Thanks to all the information pouring in from NASA’s New Horizons mission, Pluto is making a comeback. As New Horizons principle investigator Alan Stern says, “Pluto is the new Mars” – and that’s not just because of its rising popularity.

The nickname, which Stern credits fellow New Horizons team member Jeff Moore with bestowing, comes in part from several intriguing similarities the distant icy world shares with the famous red planet. Both boast an array of surface and atmospheric puzzles sure to keep scientists intrigued for some time.

“There are really so many ways Pluto reminds us of Mars,” says Stern. Read More

CATEGORIZED UNDER: Space & Physics, top posts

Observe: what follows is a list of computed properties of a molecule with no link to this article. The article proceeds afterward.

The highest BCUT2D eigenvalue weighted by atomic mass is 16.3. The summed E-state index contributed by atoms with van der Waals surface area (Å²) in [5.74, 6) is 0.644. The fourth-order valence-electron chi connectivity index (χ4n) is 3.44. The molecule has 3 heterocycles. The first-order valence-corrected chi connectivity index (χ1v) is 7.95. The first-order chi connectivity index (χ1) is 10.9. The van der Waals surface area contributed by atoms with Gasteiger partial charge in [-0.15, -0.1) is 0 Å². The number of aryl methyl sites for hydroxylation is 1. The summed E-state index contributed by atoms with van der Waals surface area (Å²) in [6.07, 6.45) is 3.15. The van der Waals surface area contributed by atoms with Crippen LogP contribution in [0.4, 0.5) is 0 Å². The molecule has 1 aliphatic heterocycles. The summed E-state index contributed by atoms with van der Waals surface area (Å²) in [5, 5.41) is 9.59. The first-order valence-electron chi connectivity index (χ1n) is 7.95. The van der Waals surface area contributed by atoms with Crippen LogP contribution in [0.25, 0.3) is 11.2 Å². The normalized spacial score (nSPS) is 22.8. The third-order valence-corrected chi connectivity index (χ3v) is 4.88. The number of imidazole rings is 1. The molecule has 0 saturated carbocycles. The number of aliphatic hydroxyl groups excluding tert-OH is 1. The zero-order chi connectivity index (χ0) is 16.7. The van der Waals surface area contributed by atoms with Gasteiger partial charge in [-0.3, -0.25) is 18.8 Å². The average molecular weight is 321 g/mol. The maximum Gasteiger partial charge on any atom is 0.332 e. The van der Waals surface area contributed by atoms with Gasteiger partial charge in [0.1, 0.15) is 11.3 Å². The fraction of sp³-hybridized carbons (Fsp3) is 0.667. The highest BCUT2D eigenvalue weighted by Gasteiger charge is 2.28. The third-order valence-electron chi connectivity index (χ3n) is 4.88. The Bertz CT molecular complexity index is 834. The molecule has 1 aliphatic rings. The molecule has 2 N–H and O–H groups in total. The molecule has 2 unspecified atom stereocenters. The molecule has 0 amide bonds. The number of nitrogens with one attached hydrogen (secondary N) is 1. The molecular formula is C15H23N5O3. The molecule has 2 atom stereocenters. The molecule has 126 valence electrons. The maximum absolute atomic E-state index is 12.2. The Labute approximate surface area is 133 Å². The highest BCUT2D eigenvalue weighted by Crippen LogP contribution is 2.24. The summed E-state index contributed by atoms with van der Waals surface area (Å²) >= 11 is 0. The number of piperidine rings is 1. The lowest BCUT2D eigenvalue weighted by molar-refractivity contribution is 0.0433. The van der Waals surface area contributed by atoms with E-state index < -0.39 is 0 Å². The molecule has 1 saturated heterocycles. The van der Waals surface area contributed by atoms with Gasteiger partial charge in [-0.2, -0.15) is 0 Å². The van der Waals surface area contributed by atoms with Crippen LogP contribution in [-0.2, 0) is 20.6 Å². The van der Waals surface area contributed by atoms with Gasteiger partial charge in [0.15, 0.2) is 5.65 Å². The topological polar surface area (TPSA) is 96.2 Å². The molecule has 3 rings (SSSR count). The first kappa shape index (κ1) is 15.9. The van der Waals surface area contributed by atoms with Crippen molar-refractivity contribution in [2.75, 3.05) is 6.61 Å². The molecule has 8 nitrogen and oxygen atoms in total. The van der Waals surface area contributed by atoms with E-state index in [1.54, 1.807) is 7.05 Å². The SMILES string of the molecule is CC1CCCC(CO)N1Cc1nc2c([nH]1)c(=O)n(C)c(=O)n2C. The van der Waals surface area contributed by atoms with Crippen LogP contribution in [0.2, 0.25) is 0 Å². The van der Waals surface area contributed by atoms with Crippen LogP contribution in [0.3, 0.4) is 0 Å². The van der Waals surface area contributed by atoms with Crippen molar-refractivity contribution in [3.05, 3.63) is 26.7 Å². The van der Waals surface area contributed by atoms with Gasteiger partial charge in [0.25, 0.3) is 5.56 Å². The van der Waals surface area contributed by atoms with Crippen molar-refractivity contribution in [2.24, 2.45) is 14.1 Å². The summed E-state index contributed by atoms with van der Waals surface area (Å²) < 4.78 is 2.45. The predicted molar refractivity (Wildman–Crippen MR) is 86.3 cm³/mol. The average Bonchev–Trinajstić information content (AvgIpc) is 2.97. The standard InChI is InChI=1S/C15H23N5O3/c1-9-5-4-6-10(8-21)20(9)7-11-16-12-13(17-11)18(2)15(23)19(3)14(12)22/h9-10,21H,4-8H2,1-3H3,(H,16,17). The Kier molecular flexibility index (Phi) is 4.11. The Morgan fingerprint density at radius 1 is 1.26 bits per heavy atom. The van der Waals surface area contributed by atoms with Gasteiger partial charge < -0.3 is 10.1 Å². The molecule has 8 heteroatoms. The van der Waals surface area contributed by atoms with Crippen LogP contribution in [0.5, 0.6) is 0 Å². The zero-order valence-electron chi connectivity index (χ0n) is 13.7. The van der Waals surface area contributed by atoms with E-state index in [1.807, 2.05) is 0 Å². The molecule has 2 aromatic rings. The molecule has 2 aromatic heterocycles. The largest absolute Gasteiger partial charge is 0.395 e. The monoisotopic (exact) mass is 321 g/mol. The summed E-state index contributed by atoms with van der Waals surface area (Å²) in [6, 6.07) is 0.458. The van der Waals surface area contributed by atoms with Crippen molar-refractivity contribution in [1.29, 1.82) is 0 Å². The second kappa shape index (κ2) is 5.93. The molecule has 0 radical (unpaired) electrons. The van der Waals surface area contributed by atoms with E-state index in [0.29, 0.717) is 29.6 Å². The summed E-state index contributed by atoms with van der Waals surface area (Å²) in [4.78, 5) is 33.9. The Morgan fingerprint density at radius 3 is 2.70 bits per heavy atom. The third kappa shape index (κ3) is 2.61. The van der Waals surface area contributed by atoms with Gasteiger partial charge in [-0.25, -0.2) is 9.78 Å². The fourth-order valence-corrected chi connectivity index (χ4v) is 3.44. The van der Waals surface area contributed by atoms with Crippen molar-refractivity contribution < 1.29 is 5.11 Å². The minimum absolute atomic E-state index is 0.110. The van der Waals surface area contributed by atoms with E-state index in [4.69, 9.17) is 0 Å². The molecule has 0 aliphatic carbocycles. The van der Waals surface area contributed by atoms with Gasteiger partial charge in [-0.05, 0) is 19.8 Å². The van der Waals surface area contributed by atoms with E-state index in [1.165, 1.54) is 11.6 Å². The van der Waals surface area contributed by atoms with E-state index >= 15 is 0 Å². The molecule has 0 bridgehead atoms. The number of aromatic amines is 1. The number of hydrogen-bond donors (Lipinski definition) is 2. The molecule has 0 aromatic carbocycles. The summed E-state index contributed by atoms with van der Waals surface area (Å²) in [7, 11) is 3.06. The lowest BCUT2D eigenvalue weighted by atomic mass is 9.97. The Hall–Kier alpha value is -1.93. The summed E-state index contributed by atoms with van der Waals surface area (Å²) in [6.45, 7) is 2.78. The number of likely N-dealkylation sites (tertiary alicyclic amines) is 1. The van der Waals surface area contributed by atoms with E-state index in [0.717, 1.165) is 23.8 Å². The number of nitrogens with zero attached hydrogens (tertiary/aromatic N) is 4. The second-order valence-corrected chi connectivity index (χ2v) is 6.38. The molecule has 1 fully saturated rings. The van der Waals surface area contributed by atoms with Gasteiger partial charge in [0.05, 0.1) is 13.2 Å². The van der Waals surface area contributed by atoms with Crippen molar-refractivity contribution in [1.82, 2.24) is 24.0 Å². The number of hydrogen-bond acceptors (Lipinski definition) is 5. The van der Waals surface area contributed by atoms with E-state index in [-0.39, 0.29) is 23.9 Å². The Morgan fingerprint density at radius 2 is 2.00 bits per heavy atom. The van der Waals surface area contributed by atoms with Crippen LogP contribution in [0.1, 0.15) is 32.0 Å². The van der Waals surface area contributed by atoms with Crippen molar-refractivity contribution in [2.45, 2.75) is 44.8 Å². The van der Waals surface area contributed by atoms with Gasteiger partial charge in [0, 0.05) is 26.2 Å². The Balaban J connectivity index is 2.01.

MORE ABOUT: pluto, solar system

Nanospikes Convert Carbon Dioxide Back Into Ethanol

By Nathaniel Scharping | October 19, 2016 1:40 pm

A microscopic image of the carbon nanospikes created by the researchers. (Credit: ORNL)

A new chemical process turns carbon dioxide into ethanol using commonly-found catalysts and electricity. In a sense, they’ve figured out a way to put the genie back in the bottle.

The alchemic process of converting greenhouse gases into usable energy is an appealing means of both addressing climate change and providing sustainable sources of energy. Converting carbon dioxide into energy and other useful products has been done before, but the process isn’t efficient or cheap enough to implement at a large scale. Researchers from the Oak Ridge National Laboratory, however, say that they have found a chemical reaction that produces hydrocarbons using just copper as a catalyst, and they say it’s quite efficient. Read More

CATEGORIZED UNDER: Environment, Technology, top posts

Astronomers Obtain Sharpest-Ever Image of Eta Carinae

By Carl Engelking | October 19, 2016 12:12 pm